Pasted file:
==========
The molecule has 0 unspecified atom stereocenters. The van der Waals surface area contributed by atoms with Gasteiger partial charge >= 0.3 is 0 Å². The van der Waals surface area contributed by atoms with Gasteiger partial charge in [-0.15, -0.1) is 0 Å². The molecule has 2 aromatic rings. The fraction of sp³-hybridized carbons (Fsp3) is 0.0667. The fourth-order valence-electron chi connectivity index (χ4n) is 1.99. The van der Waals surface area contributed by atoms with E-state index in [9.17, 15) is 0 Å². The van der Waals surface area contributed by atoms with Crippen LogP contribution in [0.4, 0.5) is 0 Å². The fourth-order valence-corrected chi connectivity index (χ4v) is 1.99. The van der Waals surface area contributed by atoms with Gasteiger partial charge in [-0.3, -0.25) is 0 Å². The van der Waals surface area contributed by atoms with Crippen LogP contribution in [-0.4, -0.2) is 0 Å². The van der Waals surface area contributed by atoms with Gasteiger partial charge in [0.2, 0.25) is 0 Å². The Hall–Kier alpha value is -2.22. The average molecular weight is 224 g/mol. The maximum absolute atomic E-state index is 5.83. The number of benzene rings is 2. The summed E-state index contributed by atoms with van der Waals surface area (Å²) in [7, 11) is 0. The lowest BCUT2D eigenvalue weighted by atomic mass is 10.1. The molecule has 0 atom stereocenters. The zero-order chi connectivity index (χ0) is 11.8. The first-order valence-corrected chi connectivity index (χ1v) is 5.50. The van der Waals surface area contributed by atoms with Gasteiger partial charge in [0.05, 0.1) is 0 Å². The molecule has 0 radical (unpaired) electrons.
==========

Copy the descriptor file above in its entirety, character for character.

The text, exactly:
The molecule has 0 unspecified atom stereocenters. The van der Waals surface area contributed by atoms with Gasteiger partial charge >= 0.3 is 0 Å². The van der Waals surface area contributed by atoms with Gasteiger partial charge in [-0.15, -0.1) is 0 Å². The molecule has 2 aromatic rings. The fraction of sp³-hybridized carbons (Fsp3) is 0.0667. The fourth-order valence-electron chi connectivity index (χ4n) is 1.99. The van der Waals surface area contributed by atoms with E-state index in [9.17, 15) is 0 Å². The van der Waals surface area contributed by atoms with Crippen LogP contribution in [0.4, 0.5) is 0 Å². The fourth-order valence-corrected chi connectivity index (χ4v) is 1.99. The van der Waals surface area contributed by atoms with Gasteiger partial charge in [-0.3, -0.25) is 0 Å². The van der Waals surface area contributed by atoms with Crippen LogP contribution in [-0.4, -0.2) is 0 Å². The van der Waals surface area contributed by atoms with Gasteiger partial charge in [0.2, 0.25) is 0 Å². The Hall–Kier alpha value is -2.22. The average molecular weight is 224 g/mol. The maximum absolute atomic E-state index is 5.83. The number of benzene rings is 2. The summed E-state index contributed by atoms with van der Waals surface area (Å²) in [7, 11) is 0. The lowest BCUT2D eigenvalue weighted by atomic mass is 10.1. The molecule has 0 atom stereocenters. The zero-order chi connectivity index (χ0) is 11.8. The first-order valence-corrected chi connectivity index (χ1v) is 5.50. The van der Waals surface area contributed by atoms with Gasteiger partial charge in [0.05, 0.1) is 0 Å². The molecule has 0 radical (unpaired) electrons.